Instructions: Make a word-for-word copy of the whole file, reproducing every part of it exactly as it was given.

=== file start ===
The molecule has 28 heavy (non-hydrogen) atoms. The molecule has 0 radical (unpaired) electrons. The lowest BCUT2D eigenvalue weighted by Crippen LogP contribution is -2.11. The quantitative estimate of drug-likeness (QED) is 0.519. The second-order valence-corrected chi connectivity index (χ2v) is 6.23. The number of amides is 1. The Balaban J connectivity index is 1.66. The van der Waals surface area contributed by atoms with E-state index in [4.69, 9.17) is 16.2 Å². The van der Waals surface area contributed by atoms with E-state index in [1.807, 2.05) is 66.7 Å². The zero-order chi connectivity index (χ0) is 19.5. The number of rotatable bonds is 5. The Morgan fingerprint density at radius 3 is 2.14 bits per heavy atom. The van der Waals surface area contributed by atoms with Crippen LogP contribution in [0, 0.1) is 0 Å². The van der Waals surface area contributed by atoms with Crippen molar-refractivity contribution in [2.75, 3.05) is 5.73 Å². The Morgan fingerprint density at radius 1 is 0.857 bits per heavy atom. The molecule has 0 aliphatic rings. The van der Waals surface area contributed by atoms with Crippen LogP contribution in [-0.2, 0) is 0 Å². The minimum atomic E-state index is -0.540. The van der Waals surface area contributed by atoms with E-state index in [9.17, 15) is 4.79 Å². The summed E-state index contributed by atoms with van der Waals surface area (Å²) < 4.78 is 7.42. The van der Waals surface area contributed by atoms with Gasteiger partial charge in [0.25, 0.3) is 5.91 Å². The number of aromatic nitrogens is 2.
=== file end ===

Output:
The molecule has 28 heavy (non-hydrogen) atoms. The molecule has 0 radical (unpaired) electrons. The lowest BCUT2D eigenvalue weighted by Crippen LogP contribution is -2.11. The quantitative estimate of drug-likeness (QED) is 0.519. The second-order valence-corrected chi connectivity index (χ2v) is 6.23. The number of amides is 1. The Balaban J connectivity index is 1.66. The van der Waals surface area contributed by atoms with E-state index in [4.69, 9.17) is 16.2 Å². The van der Waals surface area contributed by atoms with E-state index in [1.807, 2.05) is 66.7 Å². The zero-order chi connectivity index (χ0) is 19.5. The number of rotatable bonds is 5. The Morgan fingerprint density at radius 3 is 2.14 bits per heavy atom. The van der Waals surface area contributed by atoms with Crippen LogP contribution in [0, 0.1) is 0 Å². The van der Waals surface area contributed by atoms with Crippen molar-refractivity contribution in [2.75, 3.05) is 5.73 Å². The Morgan fingerprint density at radius 1 is 0.857 bits per heavy atom. The molecule has 0 aliphatic rings. The van der Waals surface area contributed by atoms with Crippen LogP contribution in [-0.2, 0) is 0 Å². The minimum atomic E-state index is -0.540. The van der Waals surface area contributed by atoms with E-state index in [9.17, 15) is 4.79 Å². The summed E-state index contributed by atoms with van der Waals surface area (Å²) < 4.78 is 7.42. The van der Waals surface area contributed by atoms with Gasteiger partial charge in [0.25, 0.3) is 5.91 Å². The number of aromatic nitrogens is 2.